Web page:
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Rural Missouri Magazine

Better than usual

by Frank Stork

Many stories of human suffering and extraordinary human kindness have been written in the aftermath of the recent terrorist attacks on our country. One of the letters my family received put a different slant on those tragic events.

A letter written by our daughter-in-law Heather moved me to ponder things I hadn't thought about before.

I want to share some of what she wrote to our family in the days following the attacks on The World Trade Center and Pentagon. She was moved by the many newspaper and television accounts of patriotism and acts of kindness that showed the world that, "as a nation we would come together and emerge stronger than ever. We would join together to help one another in ways that this country and the world had not seen for many years."

She was deeply saddened by the attacks that killed so many innocent people and admitted she was afraid. She worried that more attacks on innocent American citizens would be forthcoming as we initiated overt military actions to destroy terrorist groups around the world.

Her letter continued, "It's a shame that it took a tragedy of this magnitude to bring us together. Since Sept. 11, we have seen and heard accounts of generosity and kindness on an unprecedented level. We have put aside gender, race and class to work together to repair the damage to our country and to help victims and their families. We have shown the world and each other what Americans are capable of."

And then she asked, "If we are always capable of these generous and charitable acts, why must we wait for tragic events to practice them?"

As President George Bush and First Lady Laura Bush help this nation heal and as we respond to their urgings to get back to business as usual, Heather has this suggestion. "I urge Americans to think of Ôbusiness as usual' in a new light. We can be an America made up of people that always practice the generous and charitable acts that we've shown ourselves capable of these past few weeks. We can and should act this way always, without question and without reservation."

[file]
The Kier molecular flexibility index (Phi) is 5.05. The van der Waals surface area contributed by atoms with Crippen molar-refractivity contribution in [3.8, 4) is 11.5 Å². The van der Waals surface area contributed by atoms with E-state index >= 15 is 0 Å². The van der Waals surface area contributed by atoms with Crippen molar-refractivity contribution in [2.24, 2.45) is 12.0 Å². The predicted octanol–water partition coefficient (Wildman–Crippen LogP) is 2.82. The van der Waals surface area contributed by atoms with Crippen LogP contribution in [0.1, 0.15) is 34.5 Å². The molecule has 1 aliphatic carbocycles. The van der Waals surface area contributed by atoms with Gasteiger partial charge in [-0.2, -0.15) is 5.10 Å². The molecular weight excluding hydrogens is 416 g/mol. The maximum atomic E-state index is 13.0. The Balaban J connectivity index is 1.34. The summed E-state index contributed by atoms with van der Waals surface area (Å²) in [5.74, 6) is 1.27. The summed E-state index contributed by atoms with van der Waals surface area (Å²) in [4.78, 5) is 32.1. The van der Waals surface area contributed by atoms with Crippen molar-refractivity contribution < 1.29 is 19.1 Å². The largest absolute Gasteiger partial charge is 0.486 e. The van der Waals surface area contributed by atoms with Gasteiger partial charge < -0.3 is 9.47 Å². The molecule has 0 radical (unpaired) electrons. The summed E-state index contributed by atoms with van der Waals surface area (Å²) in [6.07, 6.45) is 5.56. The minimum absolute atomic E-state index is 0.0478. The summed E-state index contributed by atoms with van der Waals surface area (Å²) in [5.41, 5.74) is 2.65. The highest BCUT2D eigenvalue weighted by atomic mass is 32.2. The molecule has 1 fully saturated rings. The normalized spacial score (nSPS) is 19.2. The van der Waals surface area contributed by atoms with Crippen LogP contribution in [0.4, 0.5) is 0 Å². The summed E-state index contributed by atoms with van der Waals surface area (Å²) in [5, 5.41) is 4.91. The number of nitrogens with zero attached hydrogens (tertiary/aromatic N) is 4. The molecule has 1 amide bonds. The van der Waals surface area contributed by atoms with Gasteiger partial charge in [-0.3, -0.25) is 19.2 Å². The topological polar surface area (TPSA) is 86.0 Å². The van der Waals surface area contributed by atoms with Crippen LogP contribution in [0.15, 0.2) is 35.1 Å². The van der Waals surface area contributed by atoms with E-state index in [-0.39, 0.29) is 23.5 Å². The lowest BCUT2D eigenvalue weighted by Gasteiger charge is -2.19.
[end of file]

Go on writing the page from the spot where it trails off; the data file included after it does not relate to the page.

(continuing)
We thank Heather for writing her letter to our family to help us get through these very difficult times. Also, I thank her for giving me permission to share her very personal feelings with our Rural Missouri readers.

Her message should move each of us to think about how we can, now and forever, be better than we usually are.

Stork was executive vice president of the Association of Missouri Electric Cooperatives and a member of Three Rivers Electric Co-op.

 

Rural Missouri magazine - April 2014 issue
 
 
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Association of Missouri Electric Cooperatives

Rural Missouri
2722 E. McCarty Street
P.O. Box 1645 • Jefferson City, Mo. 65102
573-659-3423

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